Who Funded That? The Names and Numbers Behind the Research in Our Latest Issue

This list includes studies cited in our pages that received funding from a source other than the researchers’ home institutions. Only principal or corresponding authors are listed.
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Aerial photo of the National Institutes of Health. (Photo: Public Domain)

Aerial photo of the National Institutes of Health. (Photo: Public Domain)

SINCE WE LAST SPOKE
ITEM: The world’s population of whales may soon produce enough iron-rich fecal plumes to increase productivity in fisheries worldwide.
STUDY: “Whales as Marine Ecosystem Engineers,” Frontiers in Ecology and the Environment, June 2014
AUTHOR: Joe Roman, Gund Institute for Ecological Economics, University of Vermont
OUTSIDE FUNDING: Gund Institute for Ecological Economics, United States Marine Mammal Commission, Fulbright Scholar Program, Duke University Marine Lab, Pew Charitable Trusts

QUICK STUDIES
ITEM: Taxing carbon dioxide emissions can actually work.
STUDY: “The Impact of a Carbon Tax on Manufacturing: Evidence From Microdata,” Journal of Public Economics, September 2014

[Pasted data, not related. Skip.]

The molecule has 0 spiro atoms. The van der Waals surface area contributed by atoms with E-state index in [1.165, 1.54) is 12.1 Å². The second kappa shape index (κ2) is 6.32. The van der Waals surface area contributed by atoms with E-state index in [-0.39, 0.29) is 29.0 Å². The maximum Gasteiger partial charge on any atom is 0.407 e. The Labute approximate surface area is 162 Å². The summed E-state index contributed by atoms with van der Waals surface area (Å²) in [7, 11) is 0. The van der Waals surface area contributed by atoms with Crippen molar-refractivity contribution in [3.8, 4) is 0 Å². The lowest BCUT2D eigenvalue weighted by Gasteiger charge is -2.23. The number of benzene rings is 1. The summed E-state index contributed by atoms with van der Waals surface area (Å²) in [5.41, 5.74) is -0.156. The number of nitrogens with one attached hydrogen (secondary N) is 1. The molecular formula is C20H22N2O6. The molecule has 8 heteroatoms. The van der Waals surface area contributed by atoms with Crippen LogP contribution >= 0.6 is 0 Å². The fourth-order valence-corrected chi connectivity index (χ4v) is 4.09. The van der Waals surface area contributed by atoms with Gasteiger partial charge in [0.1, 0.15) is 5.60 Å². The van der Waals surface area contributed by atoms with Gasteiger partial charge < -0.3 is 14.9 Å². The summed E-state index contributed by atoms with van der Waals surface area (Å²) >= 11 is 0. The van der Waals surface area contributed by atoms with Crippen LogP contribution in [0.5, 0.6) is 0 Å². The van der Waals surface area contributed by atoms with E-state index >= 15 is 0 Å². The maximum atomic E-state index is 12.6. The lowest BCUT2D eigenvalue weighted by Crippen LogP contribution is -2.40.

AUTHOR: Ralf Martin, Imperial College Business School, Imperial College London
OUTSIDE FUNDING: United Kingdom’s Economic and Social Research Council, Anglo-German Foundation, Earth Institute at Columbia University, Spain’s Ministry for Science and Innovation

ITEM: Public school students in North Carolina who gain their first regular access to a home computer between the fifth
 and eighth grades tend to witness a persistent decline in reading and math test scores.
STUDY: “Scaling the Digital Divide: Home Computer Technology and Student Achievement,” Economic Inquiry, July 2014
AUTHOR: Jacob Vigdor, Sanford School of Public Policy, Duke University
OUTSIDE FUNDING: William T. Grant Foundation, National Center for Analysis of Longitudinal Data in Education Research, Department of Education grant to the Urban Institute

FIVE STUDIES
ITEM: Twenty-eight percent of Taiwanese eighth and ninth graders who take the PISA math test earn scores that place them at accomplished level while only about six percent of U.S. eighth and ninth graders do.
STUDY: “Not Just the Problems of Other People’s Children: U.S. Student Performance in Global Perspective,” Education Next, May 2013
AUTHOR: Eric A. Hanushek, Kennedy School, Harvard University
OUTSIDE FUNDING: Kern Family Foundation, Searle Liberty Trust

ITEM: Breast development is now happening on average at age 8.8 for African American girls, 9.3 for Hispanic girls, and 9.7 for white and Asian girls.
STUDY: “Onset of Breast Development in a Longitudinal Cohort,” Pediatrics, November 2013
AUTHOR: Frank M. Biro, director of Adolescent and Transition Medicine Research, Cincinnati Children’s Medical Center
OUTSIDE FUNDING: National Institutes of Health, Avon Foundation

ITEM: Middle school teachers are more likely to be teaching outside their field of expertise, and many see middle school as a stepping-stone to other placements.